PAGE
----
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Old August 1st, 2009, 04:50 PM
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vufo vufo is offline
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The capacity for governments in lesser-developed countries to provide adequate environmental services in urban areas has been studied extensively in the development and public administration literature (Grindle, 1997; Friere & Stren, 2001). Capacity building has also become an important focus of international development conferences (UNDP, 1992) and multilateral development agencies such as the World Bank. The identification of the key capacity constraints faced by government, identification of the appropriate public sector groups to be targeted and the best methods of achieving improvements in capacity have been some of the important areas focused on by capacity building practitioners.

The adequate provision of urban environmental services, including waste management, has been one of the many focuses of capacity building initiatives (Grindle, 1997; Friere & Stren, 2001). Due to a rapid rate of economic development and urbanization, public sector agencies in developing nations, such as Vietnam, have faced increased strain on their ability to provide the necessary level of environmental services for its citizens. Over the past decade, Vietnam has seen the generation of municipal solid waste increase substantially, while the capacity to effectively collect these wastes has not kept pace.

Inadequate human resources, financial and administrative capacity have been recognized by numerous agencies within the Vietnamese government (Socialist Republic of Vietnam, 1993, 1997a, 2001), and policies and projects have been proposed to overcome these capacity weaknesses (Socialist Republic of Vietnam, 1997c, 1999 & 2001). Central to these initiatives has been the passage of national waste management strategies, which have identified key capacity weaknesses, proposed short and long-term waste management targets, and attempted to define the roles and guide in the collaboration of pertinent government agencies involved in the provision of waste management services.

Through the use of key informant interviews, written questionnaires and document analysis, this study investigates the present state of Vietnamís urban waste management capacity and evaluates stakeholdersí opinions on the potential for alternative waste management approaches to overcome the existing capacity constraints. Using the capacity framework developed by Hildebrand & Grindle (1997), key issues were identified within each of the capacity areas studied. These include job retention, training and education and access to technical assistance as determinants of human resources capacity. With regards to financial capacity, the present system of budget allocation, waste management funding levels, and the current state of fee collection for waste management services in urban areas were investigated. Administrative capacity comprised the largest component of the study with a focus on the present state of Vietnamís national waste management policy and its implementation. The evaluation of policy implementation also focused on capacity constraints that have affected its intended outcomes. Specifically, the existing waste management policies and present state of inter-agency cooperation on waste management issues were evaluated.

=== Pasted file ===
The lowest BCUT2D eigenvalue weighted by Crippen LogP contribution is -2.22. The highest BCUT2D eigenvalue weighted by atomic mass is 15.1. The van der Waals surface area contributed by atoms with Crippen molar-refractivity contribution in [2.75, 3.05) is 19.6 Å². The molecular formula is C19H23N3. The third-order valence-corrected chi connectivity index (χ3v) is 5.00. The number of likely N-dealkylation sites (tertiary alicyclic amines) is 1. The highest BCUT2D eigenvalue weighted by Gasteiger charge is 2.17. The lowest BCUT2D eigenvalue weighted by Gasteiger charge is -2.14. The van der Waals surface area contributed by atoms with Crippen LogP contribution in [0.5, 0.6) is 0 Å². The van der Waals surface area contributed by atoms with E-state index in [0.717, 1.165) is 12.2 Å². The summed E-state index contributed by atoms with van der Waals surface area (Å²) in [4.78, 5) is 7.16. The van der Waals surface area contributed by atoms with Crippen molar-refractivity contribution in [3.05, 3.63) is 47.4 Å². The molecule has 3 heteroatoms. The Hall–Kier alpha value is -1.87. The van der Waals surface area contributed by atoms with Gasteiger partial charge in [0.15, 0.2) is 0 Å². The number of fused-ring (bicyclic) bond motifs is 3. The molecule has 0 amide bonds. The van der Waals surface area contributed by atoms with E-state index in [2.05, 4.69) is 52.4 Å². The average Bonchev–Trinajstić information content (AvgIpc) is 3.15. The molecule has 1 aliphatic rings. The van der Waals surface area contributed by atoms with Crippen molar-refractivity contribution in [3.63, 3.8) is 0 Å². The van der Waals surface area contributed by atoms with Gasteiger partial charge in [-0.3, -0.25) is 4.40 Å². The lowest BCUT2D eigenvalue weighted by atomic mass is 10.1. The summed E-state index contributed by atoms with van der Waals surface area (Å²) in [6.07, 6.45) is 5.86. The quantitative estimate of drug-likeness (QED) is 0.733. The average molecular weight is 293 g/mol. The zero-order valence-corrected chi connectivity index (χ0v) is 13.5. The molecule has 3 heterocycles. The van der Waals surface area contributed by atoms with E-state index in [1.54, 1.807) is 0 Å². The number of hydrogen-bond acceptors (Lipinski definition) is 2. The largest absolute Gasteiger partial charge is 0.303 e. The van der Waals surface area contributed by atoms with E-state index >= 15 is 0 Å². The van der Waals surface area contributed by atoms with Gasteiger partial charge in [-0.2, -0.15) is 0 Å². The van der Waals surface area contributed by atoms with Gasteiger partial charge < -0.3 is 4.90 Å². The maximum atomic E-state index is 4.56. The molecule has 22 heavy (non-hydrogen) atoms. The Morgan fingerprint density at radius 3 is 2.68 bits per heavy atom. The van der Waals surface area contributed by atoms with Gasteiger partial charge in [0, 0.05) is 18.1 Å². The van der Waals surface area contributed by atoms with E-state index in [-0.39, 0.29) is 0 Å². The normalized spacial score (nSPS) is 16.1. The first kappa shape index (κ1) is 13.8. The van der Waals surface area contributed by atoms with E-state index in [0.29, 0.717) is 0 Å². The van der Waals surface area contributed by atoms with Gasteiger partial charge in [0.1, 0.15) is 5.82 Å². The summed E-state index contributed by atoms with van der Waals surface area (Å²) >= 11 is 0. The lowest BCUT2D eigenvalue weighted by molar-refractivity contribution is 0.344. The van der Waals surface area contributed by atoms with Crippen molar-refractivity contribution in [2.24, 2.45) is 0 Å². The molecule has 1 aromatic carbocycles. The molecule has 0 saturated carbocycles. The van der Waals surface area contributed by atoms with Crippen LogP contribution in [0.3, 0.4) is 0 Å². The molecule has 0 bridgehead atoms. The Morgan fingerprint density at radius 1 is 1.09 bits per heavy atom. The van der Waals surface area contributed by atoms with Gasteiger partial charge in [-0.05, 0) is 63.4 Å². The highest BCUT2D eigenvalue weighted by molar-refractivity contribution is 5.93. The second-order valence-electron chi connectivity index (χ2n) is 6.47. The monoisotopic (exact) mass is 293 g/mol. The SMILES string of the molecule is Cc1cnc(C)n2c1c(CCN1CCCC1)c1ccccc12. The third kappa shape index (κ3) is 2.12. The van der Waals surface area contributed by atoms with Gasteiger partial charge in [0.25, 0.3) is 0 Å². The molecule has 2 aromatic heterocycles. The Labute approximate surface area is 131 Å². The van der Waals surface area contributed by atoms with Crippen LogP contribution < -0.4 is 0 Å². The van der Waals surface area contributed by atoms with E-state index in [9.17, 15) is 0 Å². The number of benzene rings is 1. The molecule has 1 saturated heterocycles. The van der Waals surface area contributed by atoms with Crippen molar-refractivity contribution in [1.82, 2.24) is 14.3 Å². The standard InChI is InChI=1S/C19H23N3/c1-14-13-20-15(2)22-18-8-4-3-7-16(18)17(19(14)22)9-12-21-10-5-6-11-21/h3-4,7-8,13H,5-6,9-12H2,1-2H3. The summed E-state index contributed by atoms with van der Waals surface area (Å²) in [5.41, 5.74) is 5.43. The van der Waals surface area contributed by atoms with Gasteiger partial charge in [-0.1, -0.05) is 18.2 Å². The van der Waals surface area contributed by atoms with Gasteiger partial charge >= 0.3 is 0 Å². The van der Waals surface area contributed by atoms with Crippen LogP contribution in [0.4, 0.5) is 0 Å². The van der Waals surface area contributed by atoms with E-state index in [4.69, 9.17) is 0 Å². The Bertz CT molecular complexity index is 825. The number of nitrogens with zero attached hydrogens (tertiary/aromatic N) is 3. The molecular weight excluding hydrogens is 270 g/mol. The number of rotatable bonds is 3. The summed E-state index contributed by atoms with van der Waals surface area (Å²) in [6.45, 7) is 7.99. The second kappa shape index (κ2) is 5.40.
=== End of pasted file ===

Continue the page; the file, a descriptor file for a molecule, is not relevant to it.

In addition to evaluating the present state of waste management capacity, this study also explored the potential for decentralization of waste management authority to both subnational government agencies, as well as increasing the level of engagement of local non-state actors in Vietnam. Projects initiated by national or subnational government agencies, which seek to increase the involvement of provincial/city government, as well as promote the role of community-based organizations, the informal waste sector, and private waste collection companies, are a potential means of overcoming some of the capacity constraints identified within urban areas.

Findings from this study highlight several key capacity issues and potential means for addressing present capacity constraints. These findings are presented along with a discussion of the implications in light of the recent transition of state environmental management in Vietnam.
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